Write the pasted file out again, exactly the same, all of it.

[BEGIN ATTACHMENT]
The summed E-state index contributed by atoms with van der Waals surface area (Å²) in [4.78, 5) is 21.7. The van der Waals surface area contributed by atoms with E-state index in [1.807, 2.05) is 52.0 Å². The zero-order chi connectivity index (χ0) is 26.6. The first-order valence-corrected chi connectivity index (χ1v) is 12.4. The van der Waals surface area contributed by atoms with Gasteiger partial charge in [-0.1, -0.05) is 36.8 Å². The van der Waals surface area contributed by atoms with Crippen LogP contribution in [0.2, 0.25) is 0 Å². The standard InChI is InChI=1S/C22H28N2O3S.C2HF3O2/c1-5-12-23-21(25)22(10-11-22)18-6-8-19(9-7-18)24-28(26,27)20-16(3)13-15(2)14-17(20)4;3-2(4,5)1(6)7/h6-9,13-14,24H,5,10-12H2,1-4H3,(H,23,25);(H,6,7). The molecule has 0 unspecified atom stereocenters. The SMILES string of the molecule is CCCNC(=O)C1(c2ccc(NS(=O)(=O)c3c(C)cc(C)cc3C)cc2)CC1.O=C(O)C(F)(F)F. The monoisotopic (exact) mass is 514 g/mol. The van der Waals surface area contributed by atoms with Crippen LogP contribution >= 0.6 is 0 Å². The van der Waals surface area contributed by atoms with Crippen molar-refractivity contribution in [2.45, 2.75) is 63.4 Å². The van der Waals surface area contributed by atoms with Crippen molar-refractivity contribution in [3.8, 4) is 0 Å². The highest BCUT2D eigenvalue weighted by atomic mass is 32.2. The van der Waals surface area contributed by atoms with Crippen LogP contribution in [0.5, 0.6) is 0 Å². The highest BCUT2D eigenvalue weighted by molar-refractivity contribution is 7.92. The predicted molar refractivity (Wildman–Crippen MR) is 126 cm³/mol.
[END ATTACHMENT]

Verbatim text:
The summed E-state index contributed by atoms with van der Waals surface area (Å²) in [4.78, 5) is 21.7. The van der Waals surface area contributed by atoms with E-state index in [1.807, 2.05) is 52.0 Å². The zero-order chi connectivity index (χ0) is 26.6. The first-order valence-corrected chi connectivity index (χ1v) is 12.4. The van der Waals surface area contributed by atoms with Gasteiger partial charge in [-0.1, -0.05) is 36.8 Å². The van der Waals surface area contributed by atoms with Crippen LogP contribution in [0.2, 0.25) is 0 Å². The standard InChI is InChI=1S/C22H28N2O3S.C2HF3O2/c1-5-12-23-21(25)22(10-11-22)18-6-8-19(9-7-18)24-28(26,27)20-16(3)13-15(2)14-17(20)4;3-2(4,5)1(6)7/h6-9,13-14,24H,5,10-12H2,1-4H3,(H,23,25);(H,6,7). The molecule has 0 unspecified atom stereocenters. The SMILES string of the molecule is CCCNC(=O)C1(c2ccc(NS(=O)(=O)c3c(C)cc(C)cc3C)cc2)CC1.O=C(O)C(F)(F)F. The monoisotopic (exact) mass is 514 g/mol. The van der Waals surface area contributed by atoms with Crippen LogP contribution >= 0.6 is 0 Å². The van der Waals surface area contributed by atoms with Crippen molar-refractivity contribution in [2.45, 2.75) is 63.4 Å². The van der Waals surface area contributed by atoms with Crippen molar-refractivity contribution in [3.8, 4) is 0 Å². The highest BCUT2D eigenvalue weighted by atomic mass is 32.2. The van der Waals surface area contributed by atoms with Crippen LogP contribution in [0.5, 0.6) is 0 Å². The highest BCUT2D eigenvalue weighted by molar-refractivity contribution is 7.92. The predicted molar refractivity (Wildman–Crippen MR) is 126 cm³/mol.